Release Date ~ January 10, 2013
Dial ~ Penguin
ARC received from author for review
Tamora Pierce meets George R. R. Martin in this smart, political, medieval fantasy-thriller.
There is a new king on the throne of Tildor. Currents of political unrest sweep the country as two warring crime families seek power, angling to exploit the young Crown's inexperience. At the Academy of Tildor, the training ground for elite soldiers, Cadet Renee de Winter struggles to keep up with her male peers. But when her mentor, a notorious commander recalled from active duty to teach at the Academy, is kidnapped to fight in illegal gladiator games, Renee and her best friend Alec find themselves thrust into a world rife with crime, sorting through a maze of political intrigue, and struggling to resolve what they want, what is legal, and what is right.
Growing up, one of my favourite authors was Tamora Pierce (she is still one of my preferred authors). I loved reading about the characters and worlds she had created, and I believe she's one of the best YA authors out there right now. It isn't surprising then that when I first heard of The Cadet of Tildor that I knew right away that I would want to read it after hearing it likened to Tamora Pierce's work.
As excited as I was, I also knew I wanted Cadet to be different from the Tortall books. Thankfully Cadet is an extremely strong debut from Alex Lidell, who is able to showcase her talent as a writer in a beloved genre among many other talented authors and still shine all on her own.
- Complex struggles:
In a few of my reviews I've mentioned how much I love the story of Antigone (a Greek tragedy written by Sophocles) and her struggle between what she sees as her public duty to the king/state and her private duty to her family. I found this to be one of the key themes running through The Cadet of Tildor as well, as Renee begins to realize that her choices and life direction aren't as simple as she would like them to be. This is something everyone comes to recognize in their life at one point or another, and it's a struggle that I think will resonate with many readers. Because sometimes right and wrong just isn't so black and white. There are so many characters in this book that honestly believe they're doing exactly what they're supposed to be doing, and it's interesting how well Alex is able to highlight that even if these characters are antagonizing each other, they're staying true to their personal beliefs - which ends up being a very effective portrayal of subjectivity.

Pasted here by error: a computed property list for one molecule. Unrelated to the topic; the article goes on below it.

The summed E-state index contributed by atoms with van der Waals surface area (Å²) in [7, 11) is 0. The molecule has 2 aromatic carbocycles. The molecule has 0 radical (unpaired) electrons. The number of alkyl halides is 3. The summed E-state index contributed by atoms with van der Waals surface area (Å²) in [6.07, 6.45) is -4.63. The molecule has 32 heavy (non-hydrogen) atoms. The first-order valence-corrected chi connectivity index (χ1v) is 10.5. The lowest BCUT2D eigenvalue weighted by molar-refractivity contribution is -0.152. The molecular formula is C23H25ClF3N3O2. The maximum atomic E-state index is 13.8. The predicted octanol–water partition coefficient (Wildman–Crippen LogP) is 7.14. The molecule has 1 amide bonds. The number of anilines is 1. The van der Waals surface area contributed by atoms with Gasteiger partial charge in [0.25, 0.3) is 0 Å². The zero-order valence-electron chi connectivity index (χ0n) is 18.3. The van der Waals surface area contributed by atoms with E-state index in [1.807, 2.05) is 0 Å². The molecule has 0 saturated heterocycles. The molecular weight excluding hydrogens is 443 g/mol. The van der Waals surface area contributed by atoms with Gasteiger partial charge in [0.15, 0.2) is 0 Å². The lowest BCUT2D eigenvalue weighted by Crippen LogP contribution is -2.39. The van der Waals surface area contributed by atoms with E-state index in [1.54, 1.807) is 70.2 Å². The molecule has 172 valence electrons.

- A heroine who constantly pushes herself:
There is so much to admire in Renee de Winter, even in the very small mundane activities she does. I found myself in awe of her again and again as she continually strived to be the very best that she could be. She has plenty of flaws, it's true, but it's remarkable how much effort she puts into the work she does and I appreciate seeing a heroine who is known for this, rather than any innate talent or attribute.
- A world on the brisk of upheaval:
There is so much political intrigue in Cadet, but not in the usual way. I thought it was fascinating how Alex included political struggles but they were internal disputes rather than external ones. You can sense that Tildor is at the cusp of great change, and the hostility between the different criminal groups, class factions, and nobility was extremely well portrayed. It added a level of complexity rarely seen in the worlds created for YA books.
I only wished that there had been a bit more flow to the story, overall because some parts of it felt disjointed to me. There were times when the scenes didn't mesh as well together as I would have liked, partly because there wasn't enough ambience for me to truly immerse myself in the setting. For example, some of the fight scenes failed to grab my attention and create a sense of excitement and danger I long for in an action sequence. There were also one or two characters who seemed to change rather drastically without much lead up, although they were the exception to the rule.
But overall, The Cadet of Tildor is an extraordinarily strong story; one that is reminiscent of old favourites with its strong characters and world building, yet creates its own strong foundation by including a thoughtful response to struggles familiar to any reader and leaving readers with plenty to ponder over long after the book is finished.